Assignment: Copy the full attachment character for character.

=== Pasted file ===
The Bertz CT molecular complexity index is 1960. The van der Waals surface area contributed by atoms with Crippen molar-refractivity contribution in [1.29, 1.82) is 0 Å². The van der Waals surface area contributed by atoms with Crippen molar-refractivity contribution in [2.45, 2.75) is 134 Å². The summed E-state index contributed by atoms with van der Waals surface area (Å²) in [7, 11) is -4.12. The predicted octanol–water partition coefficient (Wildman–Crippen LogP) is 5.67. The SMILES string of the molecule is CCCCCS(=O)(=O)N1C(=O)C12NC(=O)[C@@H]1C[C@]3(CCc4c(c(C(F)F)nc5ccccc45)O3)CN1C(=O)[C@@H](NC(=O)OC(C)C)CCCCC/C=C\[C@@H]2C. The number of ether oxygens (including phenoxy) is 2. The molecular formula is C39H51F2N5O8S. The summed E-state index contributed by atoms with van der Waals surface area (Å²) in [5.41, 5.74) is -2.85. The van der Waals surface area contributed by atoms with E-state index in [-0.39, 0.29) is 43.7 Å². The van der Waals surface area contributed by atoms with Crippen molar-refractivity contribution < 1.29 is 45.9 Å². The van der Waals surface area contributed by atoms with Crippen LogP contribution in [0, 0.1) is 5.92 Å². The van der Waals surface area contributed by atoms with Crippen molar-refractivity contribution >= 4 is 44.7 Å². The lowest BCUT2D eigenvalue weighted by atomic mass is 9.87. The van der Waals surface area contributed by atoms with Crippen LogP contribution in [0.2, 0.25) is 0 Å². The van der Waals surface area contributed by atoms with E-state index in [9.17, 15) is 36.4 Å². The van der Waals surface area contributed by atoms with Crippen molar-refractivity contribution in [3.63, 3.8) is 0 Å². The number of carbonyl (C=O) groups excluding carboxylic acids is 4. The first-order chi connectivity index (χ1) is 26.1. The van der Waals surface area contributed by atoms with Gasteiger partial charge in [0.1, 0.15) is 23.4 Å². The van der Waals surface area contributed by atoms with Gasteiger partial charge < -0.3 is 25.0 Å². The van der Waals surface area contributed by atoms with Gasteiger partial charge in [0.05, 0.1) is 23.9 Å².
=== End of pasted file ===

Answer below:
The Bertz CT molecular complexity index is 1960. The van der Waals surface area contributed by atoms with Crippen molar-refractivity contribution in [1.29, 1.82) is 0 Å². The van der Waals surface area contributed by atoms with Crippen molar-refractivity contribution in [2.45, 2.75) is 134 Å². The summed E-state index contributed by atoms with van der Waals surface area (Å²) in [7, 11) is -4.12. The predicted octanol–water partition coefficient (Wildman–Crippen LogP) is 5.67. The SMILES string of the molecule is CCCCCS(=O)(=O)N1C(=O)C12NC(=O)[C@@H]1C[C@]3(CCc4c(c(C(F)F)nc5ccccc45)O3)CN1C(=O)[C@@H](NC(=O)OC(C)C)CCCCC/C=C\[C@@H]2C. The number of ether oxygens (including phenoxy) is 2. The molecular formula is C39H51F2N5O8S. The summed E-state index contributed by atoms with van der Waals surface area (Å²) in [5.41, 5.74) is -2.85. The van der Waals surface area contributed by atoms with E-state index in [-0.39, 0.29) is 43.7 Å². The van der Waals surface area contributed by atoms with Crippen molar-refractivity contribution < 1.29 is 45.9 Å². The van der Waals surface area contributed by atoms with Crippen LogP contribution in [0, 0.1) is 5.92 Å². The van der Waals surface area contributed by atoms with Crippen molar-refractivity contribution >= 4 is 44.7 Å². The lowest BCUT2D eigenvalue weighted by atomic mass is 9.87. The van der Waals surface area contributed by atoms with Crippen LogP contribution in [0.2, 0.25) is 0 Å². The van der Waals surface area contributed by atoms with E-state index in [9.17, 15) is 36.4 Å². The van der Waals surface area contributed by atoms with Crippen molar-refractivity contribution in [3.63, 3.8) is 0 Å². The number of carbonyl (C=O) groups excluding carboxylic acids is 4. The first-order chi connectivity index (χ1) is 26.1. The van der Waals surface area contributed by atoms with Gasteiger partial charge in [0.1, 0.15) is 23.4 Å². The van der Waals surface area contributed by atoms with Gasteiger partial charge < -0.3 is 25.0 Å². The van der Waals surface area contributed by atoms with Gasteiger partial charge in [0.05, 0.1) is 23.9 Å².